WASHINGTON, DC-As Monday wears on, there is little sign that sequestration will be averted at the end of the week.
While this falure to act will result in straight-across-the-board cuts to virtually all government agencies, for the commercial real estate industry the cuts will mean a $4 billion reduction this year in federal construction spending. That is according to a recently released report by the Associated General Contractors of America, “Sequestration and Its Possible Impacts on Construction.”
Earlier today we reported on the overall impact the cuts will have. We are updating our story with more statistics on exactly where the construction spending cuts will be made in select agencies. The charts that appear throughout this story are new and provided by the AGCA.
The original story appears below:
WASHINGTON, DC-The General Services Administration is exempt from sequestration–but that doesn’t mean the commercial real estate industry won’t be impacted if the cuts go into force at the end of this week, as many people expect that they will. “It will be more of an indirect impact, but there will definitely be a significant impact with sequestration,” Jimmy Christianson, director of Government Affairs of the Associated General Contractors of America, tells GlobeSt.com. The sequestration threatens to cancel an estimated $4 billion worth of publicly-funded construction projects this year, according to the AGCA. To put it another way, in any year there is generally between $100 billion to $125 billion in federal construction spending, Christianson says. The sequestration is calling for about 4% in federal construction cuts.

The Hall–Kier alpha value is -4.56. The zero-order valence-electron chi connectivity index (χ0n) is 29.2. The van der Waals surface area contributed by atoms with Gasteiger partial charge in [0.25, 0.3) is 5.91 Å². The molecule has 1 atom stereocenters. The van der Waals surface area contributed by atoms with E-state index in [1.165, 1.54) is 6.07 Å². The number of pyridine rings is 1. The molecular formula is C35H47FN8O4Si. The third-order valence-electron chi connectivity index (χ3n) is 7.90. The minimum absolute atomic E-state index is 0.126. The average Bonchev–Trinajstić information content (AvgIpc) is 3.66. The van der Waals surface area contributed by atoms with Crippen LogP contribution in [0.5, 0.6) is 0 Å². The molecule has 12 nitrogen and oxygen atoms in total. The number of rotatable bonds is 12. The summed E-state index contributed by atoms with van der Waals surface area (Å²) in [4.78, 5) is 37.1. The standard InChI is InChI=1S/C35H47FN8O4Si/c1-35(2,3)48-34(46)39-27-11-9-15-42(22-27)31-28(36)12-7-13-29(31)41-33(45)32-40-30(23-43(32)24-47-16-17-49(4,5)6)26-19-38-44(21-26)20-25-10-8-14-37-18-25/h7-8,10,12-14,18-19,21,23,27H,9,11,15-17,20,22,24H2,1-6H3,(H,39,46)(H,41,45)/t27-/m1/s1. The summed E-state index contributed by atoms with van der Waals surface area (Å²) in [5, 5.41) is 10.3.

The projects span the spectrum of government agencies, according to AGCA, from military housing ($1.5 billion) to a $135 million reduction in drinking water and wastewater facilities and infrastructure investment.
Affordable housing will take a hit as well, due to cuts scheduled for the Department of Housing & Urban Development. HUD will lose losing $194 million, or 5.9% of its Community Development Fund; $57 million or 5.7% from its Home Investment Partnerships Program and $107 million, or 5.8% from its Public Housing Capital Fund.
The Community Development Fund in particular will hurt affordable housing; it provides assistance for low-income community revitalization initiatives by funding the Community Development Block Grant program that provides annual grants on a formula basis to cities, urban counties and states.